Vol. 25, No.47 Week of November 22, 2020
Providing coverage of Alaska and northern Canada's oil and gas industry

New attitude at Prudhoe

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Hilcorp operatorship brings entrepreneurial, owner view to state’s largest field

Kristen Nelson

Petroleum News

Hilcorp took over as operator at Prudhoe Bay on July 1, bringing a corporate culture of entrepreneurship and ownership to the state’s largest field where it acquired a 26% interest - the biggest chunk of its acquisition of BP’s Alaska assets.

Jill Fisk, asset team leader at Prudhoe Bay West, provided some perspective on what has changed on Nov. 18 at the Resource Development Council’s 41st annual Alaska Resources Conference, this year a virtual event due to COVID-19.

Hilcorp has COVID management in place, Fisk said, but due to an increase in cases and close contact the company paused some work at Prudhoe in November, reducing head count at the field by about 150.

Hilcorp has 320 employees at PBU east, 270 at PBU west, 135 employees at power and gas, and 85 employees in infrastructure and maintenance. There are also some 1,200 contractors at the field, Fisk said.


Hilcorp has a culture of entrepreneurship and ownership, Fisk said, with a focus on unlocking energy for the betterment of the company’s employees and the community and keeping the field profitable for decades to come.

Ownership - working like you own the company - brought some immediate changes at Prudhoe, Fisk said.

In the first month the team at Flow Station 2 helped to eliminate a shutdown by finding a way to replace some equipment without requiring a shutdown.

The company’s ownership value works because Hilcorp pushes decision making and ownership as close to the wellhead as possible, allowing those who know the field to come up with the best ideas and solutions, she said.

On the maintenance side, more fin fans were repaired at Gathering Center 1 in the first month than in the previous four years, leading to improved plant efficiency in the summer months.

The wells support group found a better way to dewater pits during the summer - replacing pumps which had to run very slowly to avoid erosion with a tool from the agriculture industry - very large sprinklers which could move large volumes of water without erosion issues.


Fisk said the process of right sizing the contractor workforce at Prudhoe was not easy for some of the contract companies that had been working at the field, but said it was “absolutely necessary” to get costs at Prudhoe and operations at the field on a “winning and sustainable track.”

She called the contract workforce “a critical component” of succeeding at Prudhoe, and said alignment is important for success.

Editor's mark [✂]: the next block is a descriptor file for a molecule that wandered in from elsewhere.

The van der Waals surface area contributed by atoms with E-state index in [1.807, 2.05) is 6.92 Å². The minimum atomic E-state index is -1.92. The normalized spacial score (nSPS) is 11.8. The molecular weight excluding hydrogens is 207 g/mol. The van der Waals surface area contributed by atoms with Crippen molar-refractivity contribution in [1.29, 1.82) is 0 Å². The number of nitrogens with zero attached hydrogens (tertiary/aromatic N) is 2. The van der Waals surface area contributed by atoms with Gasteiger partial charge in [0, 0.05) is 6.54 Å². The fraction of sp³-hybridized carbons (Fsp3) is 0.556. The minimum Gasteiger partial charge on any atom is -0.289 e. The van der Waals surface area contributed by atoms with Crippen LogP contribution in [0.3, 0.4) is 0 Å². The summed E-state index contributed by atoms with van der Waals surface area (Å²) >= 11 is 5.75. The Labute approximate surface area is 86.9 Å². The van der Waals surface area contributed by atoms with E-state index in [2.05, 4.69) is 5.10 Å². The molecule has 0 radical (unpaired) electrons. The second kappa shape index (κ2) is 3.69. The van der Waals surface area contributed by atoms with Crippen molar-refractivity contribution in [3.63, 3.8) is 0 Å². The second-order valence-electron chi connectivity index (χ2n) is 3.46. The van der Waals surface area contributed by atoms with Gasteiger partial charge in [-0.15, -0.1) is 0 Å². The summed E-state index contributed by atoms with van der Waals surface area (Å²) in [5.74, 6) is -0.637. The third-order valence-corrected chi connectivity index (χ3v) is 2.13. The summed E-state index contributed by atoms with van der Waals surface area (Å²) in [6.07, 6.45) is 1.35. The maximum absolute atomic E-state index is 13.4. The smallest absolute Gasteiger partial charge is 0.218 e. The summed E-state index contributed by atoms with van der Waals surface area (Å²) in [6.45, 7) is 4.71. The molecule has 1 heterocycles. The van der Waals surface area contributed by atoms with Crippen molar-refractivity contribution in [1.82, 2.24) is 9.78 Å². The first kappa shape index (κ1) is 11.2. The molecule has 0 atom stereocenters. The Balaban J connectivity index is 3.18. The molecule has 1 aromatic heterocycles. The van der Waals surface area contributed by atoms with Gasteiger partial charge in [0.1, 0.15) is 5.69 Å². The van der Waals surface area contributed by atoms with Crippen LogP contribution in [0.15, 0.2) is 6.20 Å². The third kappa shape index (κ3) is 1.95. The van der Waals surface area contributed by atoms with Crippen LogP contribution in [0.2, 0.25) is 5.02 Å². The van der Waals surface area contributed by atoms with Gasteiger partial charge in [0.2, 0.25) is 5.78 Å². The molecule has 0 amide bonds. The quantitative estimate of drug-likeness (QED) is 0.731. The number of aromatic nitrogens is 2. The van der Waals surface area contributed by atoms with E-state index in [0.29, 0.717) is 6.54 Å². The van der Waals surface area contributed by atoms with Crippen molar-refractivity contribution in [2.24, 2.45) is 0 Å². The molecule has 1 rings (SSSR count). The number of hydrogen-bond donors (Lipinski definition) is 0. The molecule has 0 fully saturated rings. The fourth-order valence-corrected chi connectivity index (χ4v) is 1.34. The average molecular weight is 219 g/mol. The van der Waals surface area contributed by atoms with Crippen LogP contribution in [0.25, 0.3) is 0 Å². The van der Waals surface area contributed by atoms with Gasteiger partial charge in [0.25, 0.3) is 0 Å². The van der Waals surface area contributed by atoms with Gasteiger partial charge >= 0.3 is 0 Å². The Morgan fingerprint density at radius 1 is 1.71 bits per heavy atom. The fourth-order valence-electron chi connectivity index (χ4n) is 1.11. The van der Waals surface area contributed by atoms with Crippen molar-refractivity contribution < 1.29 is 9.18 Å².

There have been great examples of contractors bringing ideas to the table to save cost and improve efficiency, Fisk said, citing an idea from a contractor in the first week that Hilcorp operated. For years contractors managing bulk halon storage had followed a directive to stop the labor intensive work of recovering the last 15% of halon from storage containers because of the time required.

But the lead for that group told the Hilcorp foreman “on day one” that he could recover that halon while doing other work - and in under a month, that saved more than $250,000.

Key focus areas

Fisk said the company’s three key focus areas “were to optimize and return wells to production, improve plant reliability and efficiency and cut operating costs.”

On the production side, Hilcorp has been able to increase rate by about 10,000 barrels per day, and as temperatures dropped in November, she said, there have been several days of more than 280,000 bpd.

The average number of wells on production each month, which started increasing in late 2019, has been increased across the field since July 1.

There has been an increased focus on areas needing more pressure support, “getting water injection reestablished to those areas, optimizing wells and returning wells to service, optimizing gas lift and flowline pressure and other types of work that have led to this production increase.”

While more wells on line would mean more production, at Prudhoe, Fisk said, along with oil the field produces almost 9 billion cubic feet a day of gas and more than 1.5 million barrels of water, requiring separation, moving and reinjection.

It isn’t just returning wells to production, she said, it’s moving more gas and water through the plants, and one of Hilcorp’s primary focus areas has been “improving plant reliability and efficiency.”

The focus there has been returning out of service equipment back to service, allowing more gas to move through the plants during the summer months.

Fisk said there will be some big successes and projects at Prudhoe, but “it isn’t just the few big wins” that will make the field successful “but the thousands of little wins that will add up.”

She said Hilcorp is excited about Prudhoe but will “need out partners’ support to do the things we want to do.”

“We’ve gotten a great start working together as an owner group and leveraging the expertise and experience that each company brings to the table,” Fish said. “The ability to execute projects and invest capital at Prudhoe going forward will greatly depend on the outlook for fiscal stability in Alaska.”

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